Berlin is one of my favourite cities in the world. I’ve been many times before (I actually spent six months living just a couple of hours away) but every time I visit, I find something new and interesting to see or do.
We stayed at Apartments am Brandenburger Tor, and when they say they’re at the Brandenburg Gate, they really mean it! We were just around the corner from the Gate, and therefore easy walking distance to the Reichstag, the Memorial to the Murdered Jews of Europe, and Potsdamer Platz. The main station, Museum Island, Alexanderplatz, Checkpoint Charlie and the Jewish museum were all within a half hour walk as well. Perfect!
The apartment was bright and spacious, and the location was pretty quiet despite being so central. There’s a little supermarket just along the street and a couple of restaurants below the apartments. We tried out a few (and of course had some Currywurst from the street vendors) but couldn’t stop going back for more delicious breakfasts at Cafe LebensArt on Unter den Linden. The decor is really nice, with huge windows perfect for watching the world go by, and a retro feel with black, red and brown colour scheme and black-and-white photo canvasses. And here’s a sample of their breakfast menu:
James had been to Berlin before but extremely briefly, as he was just transferring from plane to train on his way to Poland, so he only had time for a quick walk around near the station – just enough to pique his interest! And although I’ve been lots before, it’s mostly been in the winter, so it was nice to be able to walk around and take our time seeing all the sights. So we spent most of our time just wandering, but we did proper visits to the Reichstag, the zoo, and the Jewish museum, none of which I’d been to before, plus Checkpoint Charlie which I had.
I’ve walked past the Reichstag a hundred times before and always just kept on walking, thinking that whatever’s inside, it could not possibly be worth waiting in the huge queue, out in that big open square (often in a blizzard the winter I lived in Germany!) They’ve changed the system though: you queue in a much smaller line at a kiosk across the street, and book in for a time slot – I think we went around lunch time and got a slot in the early evening. Then you return 15 minutes before your time slot, go through security, and you’re in. You all shuffle into the lift (no advance warning of this, so take note if you’re claustrophobic!) but it’s a very fast and smooth ride up to the roof, where you get an audio guide and wander around at your own pace – or if you’re me, spend 10 minutes frustratedly pressing all the buttons on the thing and claiming it’s broken, only to eventually be told it starts automatically when you go into the glass dome… whoopsie. Anyway, the guide is interesting, with a lot of information and history about everything you can see – the views across the city, the structure of the building and the chambers below where the current parliament (Bundestag) meets. And I almost forgot – it’s free!
We had really great weather during our stay and were enjoying walking around, so decided to carry on our fitness kick and walk to the zoo, which is “just” the other side of the Tiergarten park. With hindsight, the Tiergarten is enormous – 210 hectares, which is up there with New York’s Central Park at 335 – plus my usual good sense of direction kept failing me so we kept shooting out one side or the other, and zig-zagged all the way to the zoo. So by the time we got there we were already exhausted! It’s a really good zoo though, a great variety of animals and nice large enclosures. There’s an aquarium too, but since we’d spent half the day meandering around the park we stuck to just the zoo! I spent ages watching the seals playing in their pool and befriended a sassy old vulture 😀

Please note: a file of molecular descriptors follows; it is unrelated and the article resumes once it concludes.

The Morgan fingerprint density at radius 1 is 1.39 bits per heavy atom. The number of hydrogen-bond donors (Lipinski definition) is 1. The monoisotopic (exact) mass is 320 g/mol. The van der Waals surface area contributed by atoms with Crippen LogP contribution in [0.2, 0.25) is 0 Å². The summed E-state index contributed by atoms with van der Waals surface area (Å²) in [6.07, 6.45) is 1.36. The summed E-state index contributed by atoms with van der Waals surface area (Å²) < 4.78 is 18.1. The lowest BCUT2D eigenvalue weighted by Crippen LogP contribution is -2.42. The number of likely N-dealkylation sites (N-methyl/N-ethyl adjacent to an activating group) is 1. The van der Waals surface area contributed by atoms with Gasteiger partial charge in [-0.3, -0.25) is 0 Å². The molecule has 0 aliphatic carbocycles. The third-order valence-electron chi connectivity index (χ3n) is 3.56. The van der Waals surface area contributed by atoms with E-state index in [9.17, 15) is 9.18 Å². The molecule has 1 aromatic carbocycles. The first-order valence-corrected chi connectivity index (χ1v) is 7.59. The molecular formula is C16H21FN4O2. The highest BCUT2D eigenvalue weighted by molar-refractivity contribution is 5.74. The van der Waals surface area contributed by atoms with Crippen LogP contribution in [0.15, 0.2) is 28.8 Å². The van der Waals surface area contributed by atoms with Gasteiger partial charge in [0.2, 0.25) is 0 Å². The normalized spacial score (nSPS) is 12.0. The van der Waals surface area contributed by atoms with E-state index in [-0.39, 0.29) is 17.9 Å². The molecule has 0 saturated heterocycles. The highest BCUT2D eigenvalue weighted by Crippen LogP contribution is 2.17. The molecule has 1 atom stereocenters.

Checkpoint Charlie and the Jewish Museum are both really fascinating and definitely worth a visit. Checkpoint Charlie was a gateway between East and West Berlin, and is a museum of life on either side of the Iron Curtain. It particularly celebrates the ingenious ideas people came up with to try to smuggle people across the border, and the amazing individuals who risked everything to help reunite thousands of strangers with their loved ones. I’ve been to Checkpoint Charlie twice and it’s been absolutely mobbed with tour groups both times, so I’d recommend trying an early morning or late afternoon visit to see if you can avoid the crowds – the building is a series of interconnected little rooms and stairways, so it’s easy to trip over people when it’s busy! There’s also an art exhibition in Checkpoint Charlie too (on the top floor I think) – to be honest I found it a little incongruous, but it didn’t detract from the overall visit – I just skipped it and carried on.
The Jewish Museum is a lot more spacious and has more of an art gallery feel to it, especially because the architecture of the building is stunning. I felt a bit less of a personal connection with the exhibits than with those at Checkpoint Charlie, but I think part of that was just because there’s such a huge wealth of things to see, and we were rushed for time unfortunately, as we had to get back to the Reichstag for our booked slot there. But I’ll definitely go back at some point and take more of a stroll round.
We had a really good thorough nose around the Hackesche Hoefe (above). They are a collection of little courtyards, with a variety of shops etc. Some are rather pricey but it’s a nice place to wander around. One courtyard was the perfect spot to relax, with a bench, tree and fountain tinkling away… I could have sat there for hours… and then some small child came along and started shrieking so that was the end of that idea 😉
Last couple of photos from our wanderings: the TV Tower at Alexanderplatz, and the Cathedral.
Any recommendations for my next visit?